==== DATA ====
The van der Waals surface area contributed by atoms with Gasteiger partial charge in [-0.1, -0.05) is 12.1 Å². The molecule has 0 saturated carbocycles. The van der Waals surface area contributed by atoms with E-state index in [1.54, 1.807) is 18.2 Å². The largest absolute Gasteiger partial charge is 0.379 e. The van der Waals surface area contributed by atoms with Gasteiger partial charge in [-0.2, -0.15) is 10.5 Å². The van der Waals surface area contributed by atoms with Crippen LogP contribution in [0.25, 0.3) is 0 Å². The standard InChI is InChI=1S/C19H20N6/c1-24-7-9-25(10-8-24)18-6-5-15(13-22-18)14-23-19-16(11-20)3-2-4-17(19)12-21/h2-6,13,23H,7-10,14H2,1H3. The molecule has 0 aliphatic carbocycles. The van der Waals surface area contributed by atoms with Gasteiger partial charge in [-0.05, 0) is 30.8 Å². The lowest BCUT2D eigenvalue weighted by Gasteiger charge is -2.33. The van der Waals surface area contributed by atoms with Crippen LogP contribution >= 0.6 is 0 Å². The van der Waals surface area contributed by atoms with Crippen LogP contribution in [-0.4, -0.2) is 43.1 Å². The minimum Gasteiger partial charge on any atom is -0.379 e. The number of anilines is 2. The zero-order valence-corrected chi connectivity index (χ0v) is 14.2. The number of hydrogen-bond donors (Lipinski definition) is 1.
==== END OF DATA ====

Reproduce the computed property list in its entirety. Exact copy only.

The van der Waals surface area contributed by atoms with Gasteiger partial charge in [-0.1, -0.05) is 12.1 Å². The molecule has 0 saturated carbocycles. The van der Waals surface area contributed by atoms with E-state index in [1.54, 1.807) is 18.2 Å². The largest absolute Gasteiger partial charge is 0.379 e. The van der Waals surface area contributed by atoms with Gasteiger partial charge in [-0.2, -0.15) is 10.5 Å². The van der Waals surface area contributed by atoms with Crippen LogP contribution in [0.25, 0.3) is 0 Å². The standard InChI is InChI=1S/C19H20N6/c1-24-7-9-25(10-8-24)18-6-5-15(13-22-18)14-23-19-16(11-20)3-2-4-17(19)12-21/h2-6,13,23H,7-10,14H2,1H3. The molecule has 0 aliphatic carbocycles. The van der Waals surface area contributed by atoms with Gasteiger partial charge in [-0.05, 0) is 30.8 Å². The lowest BCUT2D eigenvalue weighted by Gasteiger charge is -2.33. The van der Waals surface area contributed by atoms with Crippen LogP contribution >= 0.6 is 0 Å². The van der Waals surface area contributed by atoms with Crippen LogP contribution in [-0.4, -0.2) is 43.1 Å². The minimum Gasteiger partial charge on any atom is -0.379 e. The number of anilines is 2. The zero-order valence-corrected chi connectivity index (χ0v) is 14.2. The number of hydrogen-bond donors (Lipinski definition) is 1.